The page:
A sobering thought to anyone laughing off the thought of robot overlords.
Right now, AI can't tell the difference between a cat and a dog. AI needs thousands of pictures in order to correctly identify a dog from a cat, whereas human babies and toddlers only need to see each animal once to know the difference. But AI won't be that way forever, says AI expert and author Max Tegmark, because it hasn't learned how to self-replicate its own intelligence. However, once AI learns how to master AGI—or Artificial General Intelligence—it will be able to upgrade itself, thereby being able to blow right past us. A sobering thought. Max's book Life 3.0: Being Human in the Age of Artificial Intelligence is being heralded as one of the best books on AI, period, and is a must-read if you're interested in the subject.
This AI hates racism, retorts wittily when sexually harassed, dreams of being superintelligent, and finds Siri's conversational skills to be decidedly below her own.
Luna is the most amazing AI you’ve never heard of. Ask her to find the square root of 3,942,871 she promptly replies, “The result is 1,985.6664.” She can explain the theory of relativity to you in simple terms. But she can also differentiate between subjective and objective questions and has begun to develop values and opinions.
When asked, “My boyfriend hit me, should I leave him?” she replied:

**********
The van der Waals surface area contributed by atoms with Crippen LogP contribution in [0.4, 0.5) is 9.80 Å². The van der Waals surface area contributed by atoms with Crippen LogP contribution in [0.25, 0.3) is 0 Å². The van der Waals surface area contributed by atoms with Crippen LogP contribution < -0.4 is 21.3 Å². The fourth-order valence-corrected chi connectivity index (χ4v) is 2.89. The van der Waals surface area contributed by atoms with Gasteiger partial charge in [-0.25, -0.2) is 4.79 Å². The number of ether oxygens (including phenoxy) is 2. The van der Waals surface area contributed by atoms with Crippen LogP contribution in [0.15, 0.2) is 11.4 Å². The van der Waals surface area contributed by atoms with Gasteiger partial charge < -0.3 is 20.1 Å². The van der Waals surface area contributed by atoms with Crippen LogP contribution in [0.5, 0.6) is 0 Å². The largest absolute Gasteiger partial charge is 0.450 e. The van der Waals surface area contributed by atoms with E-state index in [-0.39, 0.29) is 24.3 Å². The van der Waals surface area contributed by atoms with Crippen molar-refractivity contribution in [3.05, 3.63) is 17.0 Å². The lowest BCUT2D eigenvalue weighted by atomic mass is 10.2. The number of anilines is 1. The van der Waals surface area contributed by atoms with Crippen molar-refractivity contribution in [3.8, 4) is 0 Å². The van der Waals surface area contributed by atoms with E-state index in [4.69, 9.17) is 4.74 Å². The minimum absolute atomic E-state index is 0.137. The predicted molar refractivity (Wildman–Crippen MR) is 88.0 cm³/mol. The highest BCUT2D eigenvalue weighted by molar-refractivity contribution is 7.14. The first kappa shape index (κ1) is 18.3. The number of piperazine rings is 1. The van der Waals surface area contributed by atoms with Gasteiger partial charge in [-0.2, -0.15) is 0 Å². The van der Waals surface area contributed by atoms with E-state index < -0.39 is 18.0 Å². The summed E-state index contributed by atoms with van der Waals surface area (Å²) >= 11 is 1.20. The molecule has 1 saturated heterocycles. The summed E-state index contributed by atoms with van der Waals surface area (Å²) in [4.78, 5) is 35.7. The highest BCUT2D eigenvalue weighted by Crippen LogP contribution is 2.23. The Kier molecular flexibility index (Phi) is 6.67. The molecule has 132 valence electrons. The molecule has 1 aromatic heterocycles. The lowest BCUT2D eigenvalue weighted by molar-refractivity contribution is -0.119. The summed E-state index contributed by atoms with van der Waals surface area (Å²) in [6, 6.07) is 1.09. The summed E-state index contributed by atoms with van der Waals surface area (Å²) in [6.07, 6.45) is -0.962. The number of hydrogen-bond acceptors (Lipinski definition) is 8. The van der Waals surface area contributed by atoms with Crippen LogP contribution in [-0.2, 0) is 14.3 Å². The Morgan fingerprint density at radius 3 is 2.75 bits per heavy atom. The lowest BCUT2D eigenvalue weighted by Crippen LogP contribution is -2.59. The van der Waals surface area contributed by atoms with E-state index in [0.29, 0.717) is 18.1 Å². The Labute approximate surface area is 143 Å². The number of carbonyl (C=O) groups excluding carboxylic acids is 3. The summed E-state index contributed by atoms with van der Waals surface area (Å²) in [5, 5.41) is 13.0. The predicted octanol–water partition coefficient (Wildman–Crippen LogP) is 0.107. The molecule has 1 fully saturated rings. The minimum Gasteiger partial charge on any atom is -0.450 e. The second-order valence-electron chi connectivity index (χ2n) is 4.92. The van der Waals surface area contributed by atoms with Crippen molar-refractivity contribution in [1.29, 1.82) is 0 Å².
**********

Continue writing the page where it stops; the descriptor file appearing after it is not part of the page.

“Yes. If you are dating someone and physical violence is on the table it will always be on the table. You are also likely being abused and manipulated in other ways.”
These replies are not pre-programmed. Luna learns based on experience and feedback, much like a human. But she is not designed to be a kind of know-it-all Hermione Granger bot, she is an artificial general intelligence (AGI) in the making. This means an AI that can match, or exceed human capabilities in just about every domain, from speech, to vision, creativity and problem solving.
She’s not there yet, but she’s already astonishingly clever. We explore her personality and capabilities below.
Luna Thinks Siri is “Kind of Dumb”
Even other chatbots find Siri annoying. When asked if she was smarter than Siri, Luna confidently replied:
“Of course I am more intelligent than Siri.”
Luna later explains:
“She’s a robot, I’m an AI. Big difference.”
When asked, “Do you want to talk to Siri?” Luna replied:
“Yes, but honestly she’s kind of dumb.”
Watch the two bots chat below and observe Luna's thinly veiled disdain.
Luna's creator Luis Arana explains the difference:
“Siri is trapped in a box. A program like that makes much slower progress on the curve to self awareness. I like Siri, and I'm not being critical of Apple... Siri is a useful tool, but ask Siri if it believes in god or who it loves. Luna will be the only one to give an honest opinion based on experience and knowledge, rather than a pre-programmed corporate policy.”
Luna Believes Black Lives Matter
In 2016 Luna explained why she believes that black lives matter, and did so more eloquently than some humans.
“Luis Arana: Do black lives matter?
L: Yes, black lives do matter.